This page is in the section ⚒ Bayesianism is an eternalism,

which is in Rationalist ideologies as eternalism,

which is in Non-theistic eternalism,

which is in Eternalism: the fixation of meaning,

which is in Meaning and meaninglessness,

which is in Doing meaning better.

☞ The next page in book-reading order is ⚒ Utilitiarianism is an eternalism.

This page’s topics are History of ideas and Rationalism.

General explanation: Meaningness is a hypertext book (in progress), plus a “metablog” that comments on it. The book begins with an appetizer. Alternatively, you might like to look at its table of contents, or some other starting points. Classification of pages by topics supplements the book and metablog structures. Terms with dotted underlining (example: meaningness) show a definition if you click on them. Pages marked with ⚒ are still under construction. Copyright ©2010–2017 David Chapman.

## Comments

## The marriage of predicate

The marriage of predicate logic and probability is indeed an ongoing problem. Most current work in Artificial Intelligence focuses on quantifying over probabilities. Partially due to neglectedness, and partially because we suspect that quantifying over probabilities is not going to end up a good approach, MIRI's workshops on logical uncertainty have tended to attack the problem from the opposite direction, assigning probabilities to logical statements, e.g:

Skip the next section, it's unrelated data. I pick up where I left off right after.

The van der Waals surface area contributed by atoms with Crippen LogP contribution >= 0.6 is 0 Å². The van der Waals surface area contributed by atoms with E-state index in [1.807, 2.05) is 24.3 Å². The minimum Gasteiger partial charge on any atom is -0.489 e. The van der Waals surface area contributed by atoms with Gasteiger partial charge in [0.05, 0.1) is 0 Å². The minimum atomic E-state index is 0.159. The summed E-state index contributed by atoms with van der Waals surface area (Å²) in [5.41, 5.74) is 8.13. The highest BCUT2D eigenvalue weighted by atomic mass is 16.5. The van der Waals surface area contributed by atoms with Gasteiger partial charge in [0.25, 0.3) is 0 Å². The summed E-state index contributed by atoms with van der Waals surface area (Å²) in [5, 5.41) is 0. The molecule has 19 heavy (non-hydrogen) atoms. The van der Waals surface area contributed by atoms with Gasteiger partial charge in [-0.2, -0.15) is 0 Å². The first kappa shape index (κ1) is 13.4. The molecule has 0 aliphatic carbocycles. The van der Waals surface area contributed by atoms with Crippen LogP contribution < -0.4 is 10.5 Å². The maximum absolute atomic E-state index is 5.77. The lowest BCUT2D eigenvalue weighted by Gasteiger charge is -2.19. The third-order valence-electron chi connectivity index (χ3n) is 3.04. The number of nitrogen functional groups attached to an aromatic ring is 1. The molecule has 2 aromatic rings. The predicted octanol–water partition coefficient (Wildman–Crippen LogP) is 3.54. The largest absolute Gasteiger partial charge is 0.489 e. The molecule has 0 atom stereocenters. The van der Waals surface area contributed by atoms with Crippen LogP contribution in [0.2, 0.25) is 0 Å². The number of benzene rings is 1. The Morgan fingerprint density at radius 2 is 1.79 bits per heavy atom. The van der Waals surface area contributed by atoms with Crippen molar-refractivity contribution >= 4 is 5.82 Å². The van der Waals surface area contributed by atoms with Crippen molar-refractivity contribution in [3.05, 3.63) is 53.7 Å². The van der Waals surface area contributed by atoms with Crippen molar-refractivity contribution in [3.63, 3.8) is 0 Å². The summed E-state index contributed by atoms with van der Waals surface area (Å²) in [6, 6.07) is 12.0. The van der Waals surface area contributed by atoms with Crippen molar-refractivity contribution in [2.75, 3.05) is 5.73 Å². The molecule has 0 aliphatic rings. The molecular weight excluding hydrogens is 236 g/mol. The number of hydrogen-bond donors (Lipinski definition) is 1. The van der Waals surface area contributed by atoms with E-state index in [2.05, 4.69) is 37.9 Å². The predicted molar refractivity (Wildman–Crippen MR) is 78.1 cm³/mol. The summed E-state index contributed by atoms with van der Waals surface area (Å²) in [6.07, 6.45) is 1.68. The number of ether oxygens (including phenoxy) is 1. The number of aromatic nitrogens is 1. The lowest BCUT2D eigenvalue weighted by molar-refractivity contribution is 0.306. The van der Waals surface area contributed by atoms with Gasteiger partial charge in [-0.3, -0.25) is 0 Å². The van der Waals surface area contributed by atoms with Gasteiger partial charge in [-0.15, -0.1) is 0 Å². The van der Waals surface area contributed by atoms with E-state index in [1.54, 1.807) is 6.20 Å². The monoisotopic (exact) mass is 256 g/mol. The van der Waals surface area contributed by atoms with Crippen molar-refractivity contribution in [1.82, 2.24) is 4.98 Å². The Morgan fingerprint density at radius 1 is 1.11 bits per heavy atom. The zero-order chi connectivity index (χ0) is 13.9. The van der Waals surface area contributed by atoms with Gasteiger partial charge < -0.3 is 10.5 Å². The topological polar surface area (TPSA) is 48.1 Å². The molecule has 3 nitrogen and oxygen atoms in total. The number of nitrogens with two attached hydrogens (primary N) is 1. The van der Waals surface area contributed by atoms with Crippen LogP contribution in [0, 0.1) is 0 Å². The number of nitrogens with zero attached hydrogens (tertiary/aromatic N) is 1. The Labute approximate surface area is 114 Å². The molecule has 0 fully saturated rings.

But none of this is challenging the Kolmogorov axioms or denying Cox's Theorem, because once you assign probabilities to logical formulas, those probabilities obey the standard probability axioms. It might be better to say that the theory of uncertain reasoning extends the theory of certain reasoning, if you object to the phraseology which says that probability extends logic.

Another obvious example of an element of rationality that's not contained in the Kolmogorov axioms for probability is, of course, the prior. But since logic never addressed priors either, this doesn't mean that the theory of uncertain reasoning fails to extend the theory of certain reasoning.

What you're really talking about, I think, is a mixture of the problem of extending our priors to logical theories that might be true of the empirical world, and the problem of relating logical theories to the empirical world at all. If I knew that, given some logical set of beliefs, it was 60% likely for a coin to come up heads, and then I saw the coin come up tails, I would know what to do with that. The problem is all in going from the logical set of beliefs to the 60% probability of seeing the coin come up heads. But if you can't follow that link, you don't have a problem with "extending logic to probabilities" so much as you have a problem with "relating anything phrased in predicate calculus to an experimental theory that makes predictions". Even if I could tell you the probability of the Goldbach Conjecture being a semantic tautology of second-order arithmetic after updating on observation of the first trillion examples being true, I might not have solved the problem of going from any set of axioms phrased in predicate calculus to an experimental prediction. You're free to say of this that "probability can't extend logic!" but I wouldn't describe that as being the main issue.

An AI-grade solution to this problem, I suspect, will tackle that issue head-on and give a naturalistic account of physical words that obey logical axioms, assign priors to those different observers, and try to locate observers or agents inside those worlds. But this is not the same problem as assigning a probability to the Goldbach Conjecture.